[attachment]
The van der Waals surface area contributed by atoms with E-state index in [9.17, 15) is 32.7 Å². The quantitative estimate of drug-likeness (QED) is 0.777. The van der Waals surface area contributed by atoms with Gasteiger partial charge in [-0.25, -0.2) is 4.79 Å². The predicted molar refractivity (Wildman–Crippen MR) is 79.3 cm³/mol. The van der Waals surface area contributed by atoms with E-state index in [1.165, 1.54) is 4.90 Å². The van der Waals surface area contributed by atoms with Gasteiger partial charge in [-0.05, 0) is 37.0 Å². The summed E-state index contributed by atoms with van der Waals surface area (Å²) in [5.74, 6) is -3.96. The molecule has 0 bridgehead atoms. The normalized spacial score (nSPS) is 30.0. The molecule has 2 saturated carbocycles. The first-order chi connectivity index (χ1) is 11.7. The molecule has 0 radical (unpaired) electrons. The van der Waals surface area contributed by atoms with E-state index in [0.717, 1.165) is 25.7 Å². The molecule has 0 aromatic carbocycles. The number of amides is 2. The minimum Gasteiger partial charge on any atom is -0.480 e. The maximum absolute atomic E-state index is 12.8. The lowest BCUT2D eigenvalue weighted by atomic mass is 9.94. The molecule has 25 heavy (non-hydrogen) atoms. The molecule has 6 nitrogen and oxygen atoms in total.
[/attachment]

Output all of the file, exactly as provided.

The van der Waals surface area contributed by atoms with E-state index in [9.17, 15) is 32.7 Å². The quantitative estimate of drug-likeness (QED) is 0.777. The van der Waals surface area contributed by atoms with Gasteiger partial charge in [-0.25, -0.2) is 4.79 Å². The predicted molar refractivity (Wildman–Crippen MR) is 79.3 cm³/mol. The van der Waals surface area contributed by atoms with E-state index in [1.165, 1.54) is 4.90 Å². The van der Waals surface area contributed by atoms with Gasteiger partial charge in [-0.05, 0) is 37.0 Å². The summed E-state index contributed by atoms with van der Waals surface area (Å²) in [5.74, 6) is -3.96. The molecule has 0 bridgehead atoms. The normalized spacial score (nSPS) is 30.0. The molecule has 2 saturated carbocycles. The first-order chi connectivity index (χ1) is 11.7. The molecule has 0 radical (unpaired) electrons. The van der Waals surface area contributed by atoms with E-state index in [0.717, 1.165) is 25.7 Å². The molecule has 0 aromatic carbocycles. The number of amides is 2. The minimum Gasteiger partial charge on any atom is -0.480 e. The maximum absolute atomic E-state index is 12.8. The lowest BCUT2D eigenvalue weighted by atomic mass is 9.94. The molecule has 25 heavy (non-hydrogen) atoms. The molecule has 6 nitrogen and oxygen atoms in total.